The Oregon Trail to Waiilatpu

Camping near the Oregon Trail in the Blue Mountains of Oregon

“Waiilatpu,” I said, hoping to wake Marvin, who was sound asleep and snoring… loudly.

“Where???,” asked Marvin, looking wildly about. I interrupted his nap… he was still half asleep. We were passing through the Blue Mountains of Eastern Oregon between Pendleton and La Grande. I didn’t want him to miss the scenery.

“Waiilatpu,” I repeated.

“Bless you,” Marvin replied, now fully awake and aware that I was making strange noises.

“No, I’m not sneezing… Waiilatpu… Walla Walla… the Whitman Mission… the Oregon Trail… the trail passes through here,” I explained. “The wagon ruts are still visible if you know where to look,” I added, “You will miss seeing those things if you sleep.”

“I’m trying to keep you awake while you are driving.” Marvin answered. “You won’t fall asleep while I’m snoring.”

“Thank you for your concern… It’s working… I haven’t fallen asleep yet.” I responded.

 “Do you know what ‘Waiilatpu’ means?” asked Marvin, returning to the subject.

“It’s probably Cayuse language for ‘Whitman, go to hell!’,” I answered. “The Cayuse weren’t too happy with Whitman. They thought Whitman exposed them to the measles that wiped out half their tribe… Their attack on the Whitman mission started the Cayuse War.”

“We are at war with the Cayuse?…  did you bring your rifle?”

“No, but the Oregon Rifles ended the war with the Cayuse.”

 “Walla Walla,” said Marvin, changing the subject. “That means ‘place of many rocks’ in the Wiradjuri language… Did you know there is a town called Walla Walla in Australia? It’s south of Wagga Wagga.”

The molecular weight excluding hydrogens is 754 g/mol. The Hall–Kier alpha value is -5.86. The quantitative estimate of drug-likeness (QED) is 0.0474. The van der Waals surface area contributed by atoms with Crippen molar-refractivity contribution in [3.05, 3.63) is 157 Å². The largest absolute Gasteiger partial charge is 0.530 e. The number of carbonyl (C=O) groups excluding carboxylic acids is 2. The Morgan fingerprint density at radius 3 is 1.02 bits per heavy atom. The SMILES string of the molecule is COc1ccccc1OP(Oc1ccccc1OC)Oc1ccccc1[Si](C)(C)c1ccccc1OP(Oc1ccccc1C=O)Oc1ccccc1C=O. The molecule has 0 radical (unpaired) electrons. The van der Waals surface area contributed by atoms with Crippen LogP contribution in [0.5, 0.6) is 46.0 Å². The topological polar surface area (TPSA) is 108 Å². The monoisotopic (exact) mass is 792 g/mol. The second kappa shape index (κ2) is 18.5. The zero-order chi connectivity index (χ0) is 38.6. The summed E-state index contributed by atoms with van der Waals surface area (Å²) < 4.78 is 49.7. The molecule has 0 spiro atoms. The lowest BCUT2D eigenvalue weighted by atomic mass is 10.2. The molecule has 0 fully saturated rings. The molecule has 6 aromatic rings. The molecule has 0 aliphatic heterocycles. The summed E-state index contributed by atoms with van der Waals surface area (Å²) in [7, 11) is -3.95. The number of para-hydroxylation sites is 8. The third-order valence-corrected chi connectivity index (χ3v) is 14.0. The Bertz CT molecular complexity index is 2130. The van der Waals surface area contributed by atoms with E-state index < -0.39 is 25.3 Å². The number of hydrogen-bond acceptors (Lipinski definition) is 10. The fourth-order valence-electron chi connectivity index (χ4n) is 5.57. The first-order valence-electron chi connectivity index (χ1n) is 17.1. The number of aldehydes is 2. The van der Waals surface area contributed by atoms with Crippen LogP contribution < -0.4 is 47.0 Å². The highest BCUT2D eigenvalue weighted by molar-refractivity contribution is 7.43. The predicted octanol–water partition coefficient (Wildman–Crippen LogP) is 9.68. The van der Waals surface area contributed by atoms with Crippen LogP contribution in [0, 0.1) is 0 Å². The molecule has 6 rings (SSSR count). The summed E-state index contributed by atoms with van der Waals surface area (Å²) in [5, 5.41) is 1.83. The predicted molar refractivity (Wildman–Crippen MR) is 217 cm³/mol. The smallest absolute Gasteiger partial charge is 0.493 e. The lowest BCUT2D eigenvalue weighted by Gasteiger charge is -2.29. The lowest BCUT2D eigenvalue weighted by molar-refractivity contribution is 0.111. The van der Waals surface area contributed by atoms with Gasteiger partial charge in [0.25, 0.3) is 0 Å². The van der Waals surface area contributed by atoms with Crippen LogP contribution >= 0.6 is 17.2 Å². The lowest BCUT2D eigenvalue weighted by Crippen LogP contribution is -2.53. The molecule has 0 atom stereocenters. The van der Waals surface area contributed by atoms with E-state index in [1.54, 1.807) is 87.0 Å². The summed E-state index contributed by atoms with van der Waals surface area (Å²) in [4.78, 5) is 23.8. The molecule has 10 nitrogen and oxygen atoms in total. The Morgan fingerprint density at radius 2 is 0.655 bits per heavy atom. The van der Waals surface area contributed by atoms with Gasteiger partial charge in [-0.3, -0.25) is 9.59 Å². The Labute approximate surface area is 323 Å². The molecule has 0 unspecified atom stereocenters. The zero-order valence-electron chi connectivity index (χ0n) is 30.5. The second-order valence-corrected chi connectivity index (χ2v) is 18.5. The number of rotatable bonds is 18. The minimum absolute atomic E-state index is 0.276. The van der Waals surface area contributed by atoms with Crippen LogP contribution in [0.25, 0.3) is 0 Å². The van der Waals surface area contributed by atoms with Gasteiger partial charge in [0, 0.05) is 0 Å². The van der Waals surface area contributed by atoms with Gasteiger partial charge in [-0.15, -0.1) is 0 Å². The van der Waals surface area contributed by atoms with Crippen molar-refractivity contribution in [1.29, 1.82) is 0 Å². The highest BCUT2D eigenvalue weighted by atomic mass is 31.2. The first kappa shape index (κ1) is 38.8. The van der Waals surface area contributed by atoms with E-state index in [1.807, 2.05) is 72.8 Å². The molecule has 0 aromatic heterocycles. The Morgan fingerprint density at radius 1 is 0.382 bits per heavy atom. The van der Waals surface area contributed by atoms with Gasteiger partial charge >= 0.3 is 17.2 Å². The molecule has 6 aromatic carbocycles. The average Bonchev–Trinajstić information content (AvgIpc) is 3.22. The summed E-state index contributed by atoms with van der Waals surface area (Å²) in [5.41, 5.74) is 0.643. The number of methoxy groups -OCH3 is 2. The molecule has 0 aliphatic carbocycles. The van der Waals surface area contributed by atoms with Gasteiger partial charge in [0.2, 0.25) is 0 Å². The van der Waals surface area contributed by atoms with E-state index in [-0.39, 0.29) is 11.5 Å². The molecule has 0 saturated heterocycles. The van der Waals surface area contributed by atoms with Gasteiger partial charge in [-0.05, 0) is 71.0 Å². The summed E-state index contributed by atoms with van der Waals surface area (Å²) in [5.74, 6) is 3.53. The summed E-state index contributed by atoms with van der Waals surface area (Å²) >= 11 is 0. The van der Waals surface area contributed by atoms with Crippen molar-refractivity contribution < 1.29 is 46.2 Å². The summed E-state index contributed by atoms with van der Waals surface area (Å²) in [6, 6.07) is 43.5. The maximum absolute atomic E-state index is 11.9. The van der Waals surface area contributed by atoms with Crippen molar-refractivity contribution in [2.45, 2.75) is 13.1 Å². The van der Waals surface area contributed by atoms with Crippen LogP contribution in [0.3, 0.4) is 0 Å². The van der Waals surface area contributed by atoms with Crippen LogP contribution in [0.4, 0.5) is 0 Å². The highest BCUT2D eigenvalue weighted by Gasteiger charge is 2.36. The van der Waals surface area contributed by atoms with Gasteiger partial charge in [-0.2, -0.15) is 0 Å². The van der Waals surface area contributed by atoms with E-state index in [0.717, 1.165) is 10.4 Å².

“Go back to sleep, Marvin.”

(Extracted from “Traveling with Marvin” by Larry Rea, with permission granted)

For more information about the Oregon Trail site near La Grande, Union County, Oregon, click on the following link>

https://www.fs.usda.gov/recarea/wallowa-whitman/recreation/recarea/?recid=52097

Directions to 45.398022 -118.315703:

From La Grande, Oregon travel north on Interstate 84 for 10.5 miles to exit 248; Turn at exit 248 onto the Spring Creek Road/Kamela and go 0.2 miles; Turn right on Old Emigrant Hill Scenic Frontage Road (Highway 30) and go 0.7 miles; take first right follow signs and go 2.4 miles to Park on Forest Road 1843.

For more traveling Oregon stories: http://www.countrytraveleronline.com/

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Out of Gas!

estimate 12.5 gallons of gas used, gauge still reads almost half full… gauge error!!